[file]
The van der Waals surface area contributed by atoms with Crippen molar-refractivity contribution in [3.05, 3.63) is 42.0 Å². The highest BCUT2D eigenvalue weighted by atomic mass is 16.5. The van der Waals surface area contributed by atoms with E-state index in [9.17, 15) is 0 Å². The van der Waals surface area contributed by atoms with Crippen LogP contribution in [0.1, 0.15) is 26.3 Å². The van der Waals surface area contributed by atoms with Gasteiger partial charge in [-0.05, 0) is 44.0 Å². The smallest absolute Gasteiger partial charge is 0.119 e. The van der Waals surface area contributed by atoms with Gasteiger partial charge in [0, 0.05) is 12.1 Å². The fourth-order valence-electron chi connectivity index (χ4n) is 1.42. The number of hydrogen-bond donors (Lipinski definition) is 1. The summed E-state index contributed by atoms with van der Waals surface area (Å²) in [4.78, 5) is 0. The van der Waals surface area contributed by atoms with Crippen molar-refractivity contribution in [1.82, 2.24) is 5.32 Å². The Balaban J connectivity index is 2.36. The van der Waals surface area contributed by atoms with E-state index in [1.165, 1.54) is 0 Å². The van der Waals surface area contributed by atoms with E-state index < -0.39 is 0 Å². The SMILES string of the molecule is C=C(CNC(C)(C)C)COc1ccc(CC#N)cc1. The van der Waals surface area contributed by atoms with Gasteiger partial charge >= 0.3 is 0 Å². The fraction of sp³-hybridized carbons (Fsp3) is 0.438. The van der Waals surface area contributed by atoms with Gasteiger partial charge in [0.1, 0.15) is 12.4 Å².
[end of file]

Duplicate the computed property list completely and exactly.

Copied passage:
The van der Waals surface area contributed by atoms with Crippen molar-refractivity contribution in [3.05, 3.63) is 42.0 Å². The highest BCUT2D eigenvalue weighted by atomic mass is 16.5. The van der Waals surface area contributed by atoms with E-state index in [9.17, 15) is 0 Å². The van der Waals surface area contributed by atoms with Crippen LogP contribution in [0.1, 0.15) is 26.3 Å². The van der Waals surface area contributed by atoms with Gasteiger partial charge in [-0.05, 0) is 44.0 Å². The smallest absolute Gasteiger partial charge is 0.119 e. The van der Waals surface area contributed by atoms with Gasteiger partial charge in [0, 0.05) is 12.1 Å². The fourth-order valence-electron chi connectivity index (χ4n) is 1.42. The number of hydrogen-bond donors (Lipinski definition) is 1. The summed E-state index contributed by atoms with van der Waals surface area (Å²) in [4.78, 5) is 0. The van der Waals surface area contributed by atoms with Crippen molar-refractivity contribution in [1.82, 2.24) is 5.32 Å². The Balaban J connectivity index is 2.36. The van der Waals surface area contributed by atoms with E-state index in [1.165, 1.54) is 0 Å². The van der Waals surface area contributed by atoms with E-state index < -0.39 is 0 Å². The SMILES string of the molecule is C=C(CNC(C)(C)C)COc1ccc(CC#N)cc1. The van der Waals surface area contributed by atoms with Gasteiger partial charge >= 0.3 is 0 Å². The fraction of sp³-hybridized carbons (Fsp3) is 0.438. The van der Waals surface area contributed by atoms with Gasteiger partial charge in [0.1, 0.15) is 12.4 Å².